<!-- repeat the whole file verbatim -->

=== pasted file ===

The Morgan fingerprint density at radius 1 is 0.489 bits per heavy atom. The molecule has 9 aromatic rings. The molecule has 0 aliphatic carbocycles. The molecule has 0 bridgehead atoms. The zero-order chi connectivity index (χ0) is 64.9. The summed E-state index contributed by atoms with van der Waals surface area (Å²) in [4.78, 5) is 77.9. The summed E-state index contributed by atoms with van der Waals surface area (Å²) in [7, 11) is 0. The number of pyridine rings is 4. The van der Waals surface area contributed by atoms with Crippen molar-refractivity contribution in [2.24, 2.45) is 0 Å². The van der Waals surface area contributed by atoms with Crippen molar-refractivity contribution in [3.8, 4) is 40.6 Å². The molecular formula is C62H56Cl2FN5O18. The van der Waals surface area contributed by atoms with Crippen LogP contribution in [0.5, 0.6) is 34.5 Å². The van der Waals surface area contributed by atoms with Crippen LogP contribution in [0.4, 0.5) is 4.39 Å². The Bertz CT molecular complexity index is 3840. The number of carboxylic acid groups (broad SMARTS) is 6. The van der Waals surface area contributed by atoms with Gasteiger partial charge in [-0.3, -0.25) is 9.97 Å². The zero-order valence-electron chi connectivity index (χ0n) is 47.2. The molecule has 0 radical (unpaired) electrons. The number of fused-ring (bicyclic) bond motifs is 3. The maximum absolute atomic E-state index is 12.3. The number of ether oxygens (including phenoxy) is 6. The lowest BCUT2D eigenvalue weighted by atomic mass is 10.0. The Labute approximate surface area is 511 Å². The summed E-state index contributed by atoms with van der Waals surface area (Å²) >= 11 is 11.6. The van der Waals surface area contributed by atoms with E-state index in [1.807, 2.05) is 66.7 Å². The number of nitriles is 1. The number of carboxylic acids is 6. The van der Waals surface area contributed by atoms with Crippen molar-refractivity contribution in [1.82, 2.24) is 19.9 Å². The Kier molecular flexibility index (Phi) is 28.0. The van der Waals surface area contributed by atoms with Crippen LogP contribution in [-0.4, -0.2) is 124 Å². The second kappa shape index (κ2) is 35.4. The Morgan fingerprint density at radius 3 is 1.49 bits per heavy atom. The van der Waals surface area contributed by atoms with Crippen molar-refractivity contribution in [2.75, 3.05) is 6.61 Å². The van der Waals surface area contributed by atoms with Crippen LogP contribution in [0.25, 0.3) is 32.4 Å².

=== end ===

The Morgan fingerprint density at radius 1 is 0.489 bits per heavy atom. The molecule has 9 aromatic rings. The molecule has 0 aliphatic carbocycles. The molecule has 0 bridgehead atoms. The zero-order chi connectivity index (χ0) is 64.9. The summed E-state index contributed by atoms with van der Waals surface area (Å²) in [4.78, 5) is 77.9. The summed E-state index contributed by atoms with van der Waals surface area (Å²) in [7, 11) is 0. The number of pyridine rings is 4. The van der Waals surface area contributed by atoms with Crippen molar-refractivity contribution in [2.24, 2.45) is 0 Å². The van der Waals surface area contributed by atoms with Crippen molar-refractivity contribution in [3.8, 4) is 40.6 Å². The molecular formula is C62H56Cl2FN5O18. The van der Waals surface area contributed by atoms with Crippen LogP contribution in [0.5, 0.6) is 34.5 Å². The van der Waals surface area contributed by atoms with Crippen LogP contribution in [0.4, 0.5) is 4.39 Å². The Bertz CT molecular complexity index is 3840. The number of carboxylic acid groups (broad SMARTS) is 6. The van der Waals surface area contributed by atoms with Gasteiger partial charge in [-0.3, -0.25) is 9.97 Å². The zero-order valence-electron chi connectivity index (χ0n) is 47.2. The molecule has 0 radical (unpaired) electrons. The number of fused-ring (bicyclic) bond motifs is 3. The maximum absolute atomic E-state index is 12.3. The number of ether oxygens (including phenoxy) is 6. The lowest BCUT2D eigenvalue weighted by atomic mass is 10.0. The Labute approximate surface area is 511 Å². The summed E-state index contributed by atoms with van der Waals surface area (Å²) >= 11 is 11.6. The van der Waals surface area contributed by atoms with E-state index in [1.807, 2.05) is 66.7 Å². The number of nitriles is 1. The number of carboxylic acids is 6. The van der Waals surface area contributed by atoms with Crippen molar-refractivity contribution in [1.82, 2.24) is 19.9 Å². The Kier molecular flexibility index (Phi) is 28.0. The van der Waals surface area contributed by atoms with Crippen LogP contribution in [-0.4, -0.2) is 124 Å². The second kappa shape index (κ2) is 35.4. The Morgan fingerprint density at radius 3 is 1.49 bits per heavy atom. The van der Waals surface area contributed by atoms with Crippen molar-refractivity contribution in [2.75, 3.05) is 6.61 Å². The van der Waals surface area contributed by atoms with Crippen LogP contribution in [0.25, 0.3) is 32.4 Å².